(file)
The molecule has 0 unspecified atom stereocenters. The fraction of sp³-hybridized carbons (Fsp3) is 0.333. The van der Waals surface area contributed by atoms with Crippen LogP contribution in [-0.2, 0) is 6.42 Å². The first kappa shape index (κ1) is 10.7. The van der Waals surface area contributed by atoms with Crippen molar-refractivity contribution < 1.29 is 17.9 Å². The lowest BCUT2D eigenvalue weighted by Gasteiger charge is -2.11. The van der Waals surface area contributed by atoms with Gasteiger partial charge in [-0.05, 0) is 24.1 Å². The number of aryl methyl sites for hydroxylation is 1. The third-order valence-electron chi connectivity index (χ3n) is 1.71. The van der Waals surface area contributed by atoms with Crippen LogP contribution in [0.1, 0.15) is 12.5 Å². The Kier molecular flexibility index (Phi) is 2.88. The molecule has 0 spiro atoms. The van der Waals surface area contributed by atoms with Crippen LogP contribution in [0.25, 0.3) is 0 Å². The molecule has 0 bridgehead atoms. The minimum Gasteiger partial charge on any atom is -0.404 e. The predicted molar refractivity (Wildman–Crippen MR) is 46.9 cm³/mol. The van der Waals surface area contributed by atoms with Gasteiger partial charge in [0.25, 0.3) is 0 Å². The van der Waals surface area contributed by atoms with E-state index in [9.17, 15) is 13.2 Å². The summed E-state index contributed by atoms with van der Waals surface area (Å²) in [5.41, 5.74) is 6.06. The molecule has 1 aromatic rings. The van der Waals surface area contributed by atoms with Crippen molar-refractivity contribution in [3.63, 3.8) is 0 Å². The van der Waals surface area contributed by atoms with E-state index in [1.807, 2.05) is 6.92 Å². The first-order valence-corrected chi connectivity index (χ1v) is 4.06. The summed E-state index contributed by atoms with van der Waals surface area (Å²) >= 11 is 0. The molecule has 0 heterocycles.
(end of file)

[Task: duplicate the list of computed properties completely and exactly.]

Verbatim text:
The molecule has 0 unspecified atom stereocenters. The fraction of sp³-hybridized carbons (Fsp3) is 0.333. The van der Waals surface area contributed by atoms with Crippen LogP contribution in [-0.2, 0) is 6.42 Å². The first kappa shape index (κ1) is 10.7. The van der Waals surface area contributed by atoms with Crippen molar-refractivity contribution < 1.29 is 17.9 Å². The lowest BCUT2D eigenvalue weighted by Gasteiger charge is -2.11. The van der Waals surface area contributed by atoms with Gasteiger partial charge in [-0.05, 0) is 24.1 Å². The number of aryl methyl sites for hydroxylation is 1. The third-order valence-electron chi connectivity index (χ3n) is 1.71. The van der Waals surface area contributed by atoms with Crippen LogP contribution in [0.1, 0.15) is 12.5 Å². The Kier molecular flexibility index (Phi) is 2.88. The molecule has 0 spiro atoms. The van der Waals surface area contributed by atoms with Crippen LogP contribution in [0.25, 0.3) is 0 Å². The molecule has 0 bridgehead atoms. The minimum Gasteiger partial charge on any atom is -0.404 e. The predicted molar refractivity (Wildman–Crippen MR) is 46.9 cm³/mol. The van der Waals surface area contributed by atoms with Gasteiger partial charge in [0.25, 0.3) is 0 Å². The van der Waals surface area contributed by atoms with E-state index in [9.17, 15) is 13.2 Å². The summed E-state index contributed by atoms with van der Waals surface area (Å²) in [5.41, 5.74) is 6.06. The molecule has 1 aromatic rings. The van der Waals surface area contributed by atoms with Crippen molar-refractivity contribution in [3.63, 3.8) is 0 Å². The van der Waals surface area contributed by atoms with E-state index in [1.807, 2.05) is 6.92 Å². The first-order valence-corrected chi connectivity index (χ1v) is 4.06. The summed E-state index contributed by atoms with van der Waals surface area (Å²) >= 11 is 0. The molecule has 0 heterocycles.